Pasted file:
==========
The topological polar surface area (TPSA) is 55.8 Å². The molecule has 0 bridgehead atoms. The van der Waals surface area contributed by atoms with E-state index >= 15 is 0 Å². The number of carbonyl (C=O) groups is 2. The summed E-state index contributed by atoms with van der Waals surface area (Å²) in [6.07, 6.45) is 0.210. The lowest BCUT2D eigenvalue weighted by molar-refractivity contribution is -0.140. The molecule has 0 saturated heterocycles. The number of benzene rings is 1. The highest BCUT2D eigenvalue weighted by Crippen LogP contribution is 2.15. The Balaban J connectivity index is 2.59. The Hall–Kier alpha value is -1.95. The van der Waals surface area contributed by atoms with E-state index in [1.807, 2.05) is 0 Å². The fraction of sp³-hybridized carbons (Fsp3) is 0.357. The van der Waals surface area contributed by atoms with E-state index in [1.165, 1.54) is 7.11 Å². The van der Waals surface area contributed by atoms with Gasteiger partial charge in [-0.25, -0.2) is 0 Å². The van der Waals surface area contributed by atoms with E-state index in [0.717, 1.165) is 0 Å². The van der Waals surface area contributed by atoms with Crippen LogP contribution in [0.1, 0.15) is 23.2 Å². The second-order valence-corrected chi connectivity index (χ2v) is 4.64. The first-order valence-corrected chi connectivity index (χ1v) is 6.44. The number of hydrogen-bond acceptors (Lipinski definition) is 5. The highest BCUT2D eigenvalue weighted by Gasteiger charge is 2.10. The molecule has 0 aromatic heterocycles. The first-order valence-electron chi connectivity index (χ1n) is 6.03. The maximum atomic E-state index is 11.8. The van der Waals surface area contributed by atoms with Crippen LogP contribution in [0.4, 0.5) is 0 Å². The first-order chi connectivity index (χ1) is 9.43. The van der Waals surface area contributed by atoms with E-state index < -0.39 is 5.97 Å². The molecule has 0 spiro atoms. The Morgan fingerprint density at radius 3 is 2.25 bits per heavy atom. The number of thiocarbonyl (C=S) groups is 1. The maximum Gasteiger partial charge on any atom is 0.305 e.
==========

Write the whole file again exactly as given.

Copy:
The topological polar surface area (TPSA) is 55.8 Å². The molecule has 0 bridgehead atoms. The van der Waals surface area contributed by atoms with E-state index >= 15 is 0 Å². The number of carbonyl (C=O) groups is 2. The summed E-state index contributed by atoms with van der Waals surface area (Å²) in [6.07, 6.45) is 0.210. The lowest BCUT2D eigenvalue weighted by molar-refractivity contribution is -0.140. The molecule has 0 saturated heterocycles. The number of benzene rings is 1. The highest BCUT2D eigenvalue weighted by Crippen LogP contribution is 2.15. The Balaban J connectivity index is 2.59. The Hall–Kier alpha value is -1.95. The van der Waals surface area contributed by atoms with E-state index in [1.807, 2.05) is 0 Å². The fraction of sp³-hybridized carbons (Fsp3) is 0.357. The van der Waals surface area contributed by atoms with E-state index in [1.165, 1.54) is 7.11 Å². The van der Waals surface area contributed by atoms with Gasteiger partial charge in [-0.25, -0.2) is 0 Å². The van der Waals surface area contributed by atoms with E-state index in [0.717, 1.165) is 0 Å². The van der Waals surface area contributed by atoms with Crippen LogP contribution in [0.1, 0.15) is 23.2 Å². The second-order valence-corrected chi connectivity index (χ2v) is 4.64. The first-order valence-corrected chi connectivity index (χ1v) is 6.44. The number of hydrogen-bond acceptors (Lipinski definition) is 5. The highest BCUT2D eigenvalue weighted by Gasteiger charge is 2.10. The molecule has 0 aromatic heterocycles. The first-order valence-electron chi connectivity index (χ1n) is 6.03. The maximum atomic E-state index is 11.8. The van der Waals surface area contributed by atoms with Crippen LogP contribution in [0.4, 0.5) is 0 Å². The first-order chi connectivity index (χ1) is 9.43. The van der Waals surface area contributed by atoms with E-state index < -0.39 is 5.97 Å². The molecule has 0 spiro atoms. The Morgan fingerprint density at radius 3 is 2.25 bits per heavy atom. The number of thiocarbonyl (C=S) groups is 1. The maximum Gasteiger partial charge on any atom is 0.305 e.